This year Russia celebrates 100 years of animation in film. In tribute, RBTH features clips of films made by the greatest pioneers of the industry in the last century.
The general administration of cinema and photo industry on June 10, 1936 issued an order to create "Soyuzdetmultfilm" (the organization that produced animated films for children for the whole Soviet period), that resembled the American Disney Studio.
During World War II, the Moscow-based studio for animated film, Soyuzdetmultfilm, was evacuated to Samarkand in Uzbekistan while many of its directors fought on the front. The war was the most salient topic for film around the world and the Soviet Union was no exception. At that time satirical images of Hitler and his fascist minions were rampant in films and posters, as one can see in the the sketch “What Hitler Wants” (1) by the Brumberg sisters, Olga Khodataeva and Ivan Ivanov-Vano.
The film is a chapter from a satirical newsreel of Soyuzmultfilm. It shows “fascism’s inglorious end” at the hands of the Soviet Union.
After the war, Russian animation (like all Soviet industries) suffered severe funding shortages. With the establishment of Socialist realism, innovation was neglected in favor of rotoscoping, where the animator actually used live footage and traced over the action as it was projected onto glass. Mikhail Tsekhanovskiy was one maverick filmmaker who pushed the art forward despite the limitations and challenges of the era (as seen in his famous “Kashtanka” (2) The animation of this film has an epic sensibility to it.
Soviet leader Nikita Khrushchev denounced Joseph Stalin and his cult of personality during a famous party congress in 1956. In its wake, there was an epoch of cultural renewal throughout the country. In the late 1950s, the genre of feature-length narratives dominated. One of the most famous films of this period, “The Snow Queen” (3) by Lev Atamanov is the best known; the tale was re-released in English in the late 1950s and early 1960s. The story itself is not surprising, but the animation has a single and ineffable beauty to it that makes it a classic. It is the story of a boy kidnapped by the heartless Snow Queen; she transforms his own heart into ice. He of course manages a creative escape and his heart defrosts. What a wonderful metaphor for Khrushchev’s Thaw, when relations between the United States and the Soviet Union warmed for a time.
“The Cloud in Love” (4) an avant-garde film made in 1959 by Roman Kachanov, received many European film awards. It was the first Soviet animated film honored with the prestigious award of The International Federation of Film Critics (FIPRESCI). It has the lonely, strange ambience of a daydream, somewhere between a Chagall painting and the imaginings of an Orientalist.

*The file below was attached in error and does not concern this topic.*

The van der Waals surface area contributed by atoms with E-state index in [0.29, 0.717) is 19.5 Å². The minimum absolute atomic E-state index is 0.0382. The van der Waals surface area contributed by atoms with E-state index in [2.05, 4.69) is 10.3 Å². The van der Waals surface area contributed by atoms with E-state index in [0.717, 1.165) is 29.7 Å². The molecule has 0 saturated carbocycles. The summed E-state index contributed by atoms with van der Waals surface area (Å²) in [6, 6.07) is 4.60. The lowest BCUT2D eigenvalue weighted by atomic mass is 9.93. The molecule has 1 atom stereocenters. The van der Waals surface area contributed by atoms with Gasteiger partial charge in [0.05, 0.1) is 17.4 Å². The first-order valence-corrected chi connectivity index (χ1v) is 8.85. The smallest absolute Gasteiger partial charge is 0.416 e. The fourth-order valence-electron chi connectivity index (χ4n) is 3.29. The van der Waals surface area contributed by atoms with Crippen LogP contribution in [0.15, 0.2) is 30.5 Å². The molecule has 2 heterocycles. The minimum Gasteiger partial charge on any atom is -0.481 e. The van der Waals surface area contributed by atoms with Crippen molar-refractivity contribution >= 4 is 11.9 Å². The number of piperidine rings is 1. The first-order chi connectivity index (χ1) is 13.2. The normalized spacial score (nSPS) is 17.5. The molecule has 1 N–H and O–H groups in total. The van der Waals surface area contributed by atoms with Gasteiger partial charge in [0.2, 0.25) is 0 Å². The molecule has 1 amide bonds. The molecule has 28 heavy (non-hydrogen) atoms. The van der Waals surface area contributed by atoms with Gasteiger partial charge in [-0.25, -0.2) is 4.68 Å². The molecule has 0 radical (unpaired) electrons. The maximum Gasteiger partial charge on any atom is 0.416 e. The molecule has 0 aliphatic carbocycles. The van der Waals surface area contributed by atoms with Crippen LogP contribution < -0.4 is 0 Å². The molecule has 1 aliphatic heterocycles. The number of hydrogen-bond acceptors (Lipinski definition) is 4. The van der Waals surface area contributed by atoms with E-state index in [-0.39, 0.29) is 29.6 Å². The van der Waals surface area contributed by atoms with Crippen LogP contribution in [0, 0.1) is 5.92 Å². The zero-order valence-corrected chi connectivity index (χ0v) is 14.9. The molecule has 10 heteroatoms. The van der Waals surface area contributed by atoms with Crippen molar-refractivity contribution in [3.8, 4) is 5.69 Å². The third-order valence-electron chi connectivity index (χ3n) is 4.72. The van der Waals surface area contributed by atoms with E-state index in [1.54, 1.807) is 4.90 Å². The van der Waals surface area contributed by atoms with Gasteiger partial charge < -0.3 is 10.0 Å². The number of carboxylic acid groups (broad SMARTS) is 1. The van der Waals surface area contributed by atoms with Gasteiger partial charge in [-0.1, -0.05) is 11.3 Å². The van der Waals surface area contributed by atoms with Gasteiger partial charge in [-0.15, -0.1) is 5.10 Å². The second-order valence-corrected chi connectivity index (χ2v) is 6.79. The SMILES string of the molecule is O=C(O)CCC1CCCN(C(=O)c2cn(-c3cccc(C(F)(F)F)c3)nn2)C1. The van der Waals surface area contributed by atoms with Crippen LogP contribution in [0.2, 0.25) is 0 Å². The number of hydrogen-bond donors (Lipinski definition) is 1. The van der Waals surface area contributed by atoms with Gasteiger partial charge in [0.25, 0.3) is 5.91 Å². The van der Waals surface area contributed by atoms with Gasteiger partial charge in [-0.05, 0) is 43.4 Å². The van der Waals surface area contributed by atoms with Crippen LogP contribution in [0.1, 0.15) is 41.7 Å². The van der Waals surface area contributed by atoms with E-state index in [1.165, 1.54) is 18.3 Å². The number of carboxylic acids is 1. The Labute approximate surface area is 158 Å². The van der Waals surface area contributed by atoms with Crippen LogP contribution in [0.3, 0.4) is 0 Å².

Even though animators still needed a while to free themselves from the long tradition of "Éclair", from the 1960s onwards, animation films gain completely new qualities. The starting point for this was Fyodor Khitruk's film (5) The Story of a Crime (1962).
Khitruk's revolutionary approach seems as inspired by Gogol as Tati. More importantly, it paved the way for the next generation of bold animation directors. One of the most political was Andrei Khrzhanovsky, whose surrealist film "The Glass Harmonica" (6) (1968) was severely cut by censors, but shelved nevertheless.
“The Mitten” (7) is a 1967 Soviet film by Roman Kachanov. Also acclaimed, the film espoused the examination of urban modernism found in Khitruk and marked the revival of stop motion (also known as stop frame) animation technique (that was embraced by the early masters like Vladislav Starevich and Alexander Ptushko).
“The Cat" (8)may look very primitive in comparison. But it was the first Soviet animation made on a BESM in the lab of Moscow State University by Minakhin and Konstantinov. BESM is the name of a series of Soviet mainframe computers built in the 1950 and 1960s. The name is an acronym for "bolshaya elektronno-schetnaya mashina," literally, "large electronically computing machine." The cat’s movement was generated by a system of differential equations.
Returning to the classics, two films in particular enriched and emboldened Russian animation. Both are produced byFyodor Khitruk. “Film, Film, Film” (9)is a satirical animated short film made in 1968. It is a parody of the filmmaking process in the Soviet Union. The nearly silent pantomime tells a story behind the making of a historical movie.
Khitruk's “Winnie-the-Pooh” (10)may well be the most beloved animation of its time. Khitruk was a powerful figure and he helped to rejuvenate Russian animation and refused to imitate the omnipresent Walt Disney, instead creating a new and distinct style as an auteur.
His unique, simplistic style creates a childlike feel. The first film based on the A.A. Milne books, made in 1969, is a quest for honey, of course. The second is a hilarious story of Pooh rather rudely overstaying his welcome when visiting Rabbit. The film was emblematic of the end of the 1960s in Russian animation, a time when both animated series and musicals flourished and gained enormous popularity in the 1970s.
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